Interview with Martin Dillon, 1969 July 28 [audio](part 1)

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  • He and his father buying willows at various locations near Hockessin and peeling them to sell to DuPont Co. for charcoal production
    Keywords: Charcoal; Hockessin (Del.); Kaolin mines and mining; peeling willows; Rural children; Rural children--Employment; Willows
    Transcript: [Unnamed speaker]: This interview with Mr. Martin P. Dillon of Sunset Farm, Avondale, Pennsylvania was held in Dr. Wilkinson's office on Monday, July 28, 1969. Present at the interview were Faith Pizor and John Scafidi.

    Dillon: My name is Martin Dillon, of Avondale, Pennsylvania. I'm 78 years old. January 12, 1970 I'll be 78 years old.

    Scafidi: And you hauled willows in here with your father?

    Dillon: That's right, from when I was 7 years old until I was lO, three different years.

    Pizor: Was your farm located in Avondale then?

    Dillon: No, we lived in a place called New Garden, about two miles this side of Avondale but he used to buy the willows mostly around Hockessin, so we didn't have to haul them so far.

    Pizor: The willows didn't come from your farm then?

    Dillon: No, you buy them from other people's farms.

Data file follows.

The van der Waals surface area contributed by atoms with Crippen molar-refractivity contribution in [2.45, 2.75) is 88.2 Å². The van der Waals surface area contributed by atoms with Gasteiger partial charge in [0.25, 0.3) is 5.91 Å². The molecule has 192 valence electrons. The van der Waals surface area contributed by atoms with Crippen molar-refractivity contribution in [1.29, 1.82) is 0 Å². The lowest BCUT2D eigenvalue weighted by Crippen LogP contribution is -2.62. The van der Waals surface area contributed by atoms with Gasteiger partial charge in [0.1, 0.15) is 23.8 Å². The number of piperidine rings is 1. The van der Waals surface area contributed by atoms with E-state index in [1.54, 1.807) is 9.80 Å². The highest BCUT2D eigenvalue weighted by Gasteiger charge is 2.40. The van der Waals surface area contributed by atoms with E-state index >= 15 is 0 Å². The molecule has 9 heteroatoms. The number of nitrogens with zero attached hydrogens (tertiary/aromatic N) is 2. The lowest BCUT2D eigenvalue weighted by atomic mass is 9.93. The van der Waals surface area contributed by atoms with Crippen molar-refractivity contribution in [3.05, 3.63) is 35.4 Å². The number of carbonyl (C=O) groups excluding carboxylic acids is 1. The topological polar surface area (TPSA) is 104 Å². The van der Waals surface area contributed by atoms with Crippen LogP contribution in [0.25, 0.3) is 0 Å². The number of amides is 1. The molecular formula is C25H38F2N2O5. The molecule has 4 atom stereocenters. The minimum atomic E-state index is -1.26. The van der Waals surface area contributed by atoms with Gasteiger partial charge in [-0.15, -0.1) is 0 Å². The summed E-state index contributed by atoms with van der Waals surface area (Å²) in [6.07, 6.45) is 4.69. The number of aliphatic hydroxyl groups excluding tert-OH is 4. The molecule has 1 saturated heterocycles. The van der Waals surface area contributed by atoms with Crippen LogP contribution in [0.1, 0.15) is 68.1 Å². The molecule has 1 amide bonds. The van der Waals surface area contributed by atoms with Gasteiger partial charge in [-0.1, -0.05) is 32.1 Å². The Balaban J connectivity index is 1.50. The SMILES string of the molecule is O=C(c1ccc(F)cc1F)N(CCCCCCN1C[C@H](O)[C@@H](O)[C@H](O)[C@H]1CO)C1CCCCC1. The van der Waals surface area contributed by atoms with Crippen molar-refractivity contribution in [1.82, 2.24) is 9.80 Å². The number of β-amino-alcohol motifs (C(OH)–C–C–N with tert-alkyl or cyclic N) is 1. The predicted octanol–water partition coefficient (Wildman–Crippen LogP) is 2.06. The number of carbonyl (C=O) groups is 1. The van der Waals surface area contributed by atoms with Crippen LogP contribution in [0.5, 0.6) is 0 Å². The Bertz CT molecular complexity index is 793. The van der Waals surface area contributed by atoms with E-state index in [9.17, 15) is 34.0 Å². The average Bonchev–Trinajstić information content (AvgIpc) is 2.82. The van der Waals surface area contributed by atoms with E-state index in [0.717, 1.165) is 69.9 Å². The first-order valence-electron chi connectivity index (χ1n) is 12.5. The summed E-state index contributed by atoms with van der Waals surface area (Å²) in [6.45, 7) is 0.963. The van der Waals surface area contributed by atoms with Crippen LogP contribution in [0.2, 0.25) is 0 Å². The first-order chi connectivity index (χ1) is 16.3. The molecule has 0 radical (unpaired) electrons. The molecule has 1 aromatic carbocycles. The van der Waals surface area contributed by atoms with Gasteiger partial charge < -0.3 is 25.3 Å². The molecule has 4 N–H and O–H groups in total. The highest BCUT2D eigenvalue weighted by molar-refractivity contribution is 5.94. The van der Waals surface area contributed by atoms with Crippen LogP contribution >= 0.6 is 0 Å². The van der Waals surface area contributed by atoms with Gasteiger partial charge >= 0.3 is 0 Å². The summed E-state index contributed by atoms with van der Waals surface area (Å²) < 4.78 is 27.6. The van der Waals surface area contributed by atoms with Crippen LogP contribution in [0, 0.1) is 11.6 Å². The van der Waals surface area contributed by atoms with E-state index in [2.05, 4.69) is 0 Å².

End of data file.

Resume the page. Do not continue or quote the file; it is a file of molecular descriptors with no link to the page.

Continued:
Pizor: How did he get into this type of a business?

    Dillon: Well, I don't know. I have often wondered myself because there wasn't much money in it. $7.50 a cord that's all they got for them delivering here, and you cut a cord and skin them, you peeled all the bark off of them, and they didn't want only little ones. The big ones we had to throw away. Just wanted the stuff that would make charcoal easy.

    Scafidi: Did you have to peel them before you brought them in?

    Dillon: Oh yeah, and dry them.

    Scafidi: Dry them. How long did it take to dry them?

    Dillon: Month or six weeks ahead of time - cut them along in May and haul them this time of the year, in August as a rule.

    Scafidi: Because it was slack on the farm this time of the year?

    Dillon: No, because they would be dry enough. They would slide off the wagon if you tried to haul them when they were green, right after you peeled them.